As soon as the American led countries won the Second World War in 1945, there was a constant fight between European identity and American pressure to mitigate the militant nationalism that had caused two world wars. Now, the efforts are being made to understand the process that contributed in the demilitarization of European countries by the American governments and also the role translation of European magazines played in setting up a new narrative.
Nonetheless, the recent developments show that Europeans are curious about a few facts on the steps taken to reduce jingoism in European societies. In one such attempt a joint Anglo-German research project is looking into the topic and set to spend the next three years studying the “Spaces of Translation: European Magazine Cultures, c. 1945-1965.”
Ambitious Project to Study the role of translation
Since the project is headed by Professor Andrew Thacker of Nottingham Trent University and Professor Alison E. Martin of the Faculty of Translation Studies, Linguistics, and Cultural Studies at Johannes Gutenberg University Mainz (JGU), the people behind the project claim that there would be a great research work and some revolutionary findings in the end.
A sumptuous amount of EUR 340,000 from the British Arts and Humanities Research Council (AHRC) and the German Research Foundation (DFG) has been set aside for the project. Since a lot of curiosity is there with respect to the role translation in the setting up new narratives post-second Word War in the late 1940s and then in 1960s, the project will be examining a selection of literary and cultural magazines published in English-, French-, and German-speaking countries.
Studying Notions of European Identity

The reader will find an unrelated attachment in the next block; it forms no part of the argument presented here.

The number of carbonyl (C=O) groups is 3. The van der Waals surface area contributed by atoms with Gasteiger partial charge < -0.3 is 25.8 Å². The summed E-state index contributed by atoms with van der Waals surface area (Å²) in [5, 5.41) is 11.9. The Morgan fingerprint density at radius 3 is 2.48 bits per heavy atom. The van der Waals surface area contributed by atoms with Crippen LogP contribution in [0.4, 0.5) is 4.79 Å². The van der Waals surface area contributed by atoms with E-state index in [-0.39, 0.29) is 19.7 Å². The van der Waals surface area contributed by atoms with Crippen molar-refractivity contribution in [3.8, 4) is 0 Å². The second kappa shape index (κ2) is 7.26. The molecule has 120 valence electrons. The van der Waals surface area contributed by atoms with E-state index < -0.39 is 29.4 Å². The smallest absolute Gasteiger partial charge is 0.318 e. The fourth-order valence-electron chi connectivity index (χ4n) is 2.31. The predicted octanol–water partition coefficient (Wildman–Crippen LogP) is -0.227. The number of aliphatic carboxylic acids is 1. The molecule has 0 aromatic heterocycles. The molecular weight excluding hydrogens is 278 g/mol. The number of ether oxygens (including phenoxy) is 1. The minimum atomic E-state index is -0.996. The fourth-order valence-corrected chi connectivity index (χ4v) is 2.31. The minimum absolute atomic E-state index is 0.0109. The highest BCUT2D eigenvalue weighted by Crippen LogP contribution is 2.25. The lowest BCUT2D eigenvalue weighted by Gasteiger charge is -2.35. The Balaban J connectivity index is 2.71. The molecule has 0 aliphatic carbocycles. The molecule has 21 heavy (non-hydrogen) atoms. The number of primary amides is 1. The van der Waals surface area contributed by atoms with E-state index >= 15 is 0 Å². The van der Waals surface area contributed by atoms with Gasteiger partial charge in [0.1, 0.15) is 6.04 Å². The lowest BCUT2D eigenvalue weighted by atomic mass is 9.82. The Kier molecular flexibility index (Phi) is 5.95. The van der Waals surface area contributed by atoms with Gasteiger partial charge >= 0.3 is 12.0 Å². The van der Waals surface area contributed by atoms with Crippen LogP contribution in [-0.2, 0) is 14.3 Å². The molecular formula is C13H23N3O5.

Since the writings and magazines tend to have higher impact in setting up narratives studying them is important to understand the extent of impact. Following these principles the researchers will investigate their use of translated literary and political texts that have played massive role in constructing notions of European identity. A major shift was took place from the end of the Second World War to the mid-1960s and still leaving great impression on the global affairs.
For instance, the second world war Europe also set ground work for rapid decolonization as most of the colonial powers were unable to control their colonies in Africa and Asia. Whereas the winners like Britain were not in condition to fund their occupation, the Germans, Italians and others losers did not have any choice. Overall the post-war period saw huge decolonization happening as nearly three dozen countries got freedom within ten years time.
Not just decolonization, the Americanization of European culture and society was also seen soon after the world war was over. Additionally, there was comprehensive rise of anti-militarism, and the strategic and ideological conflicts instigated by the Cold War. The project will be a massive study that may become a reference material for future research work on the role of language translation in setting up narratives.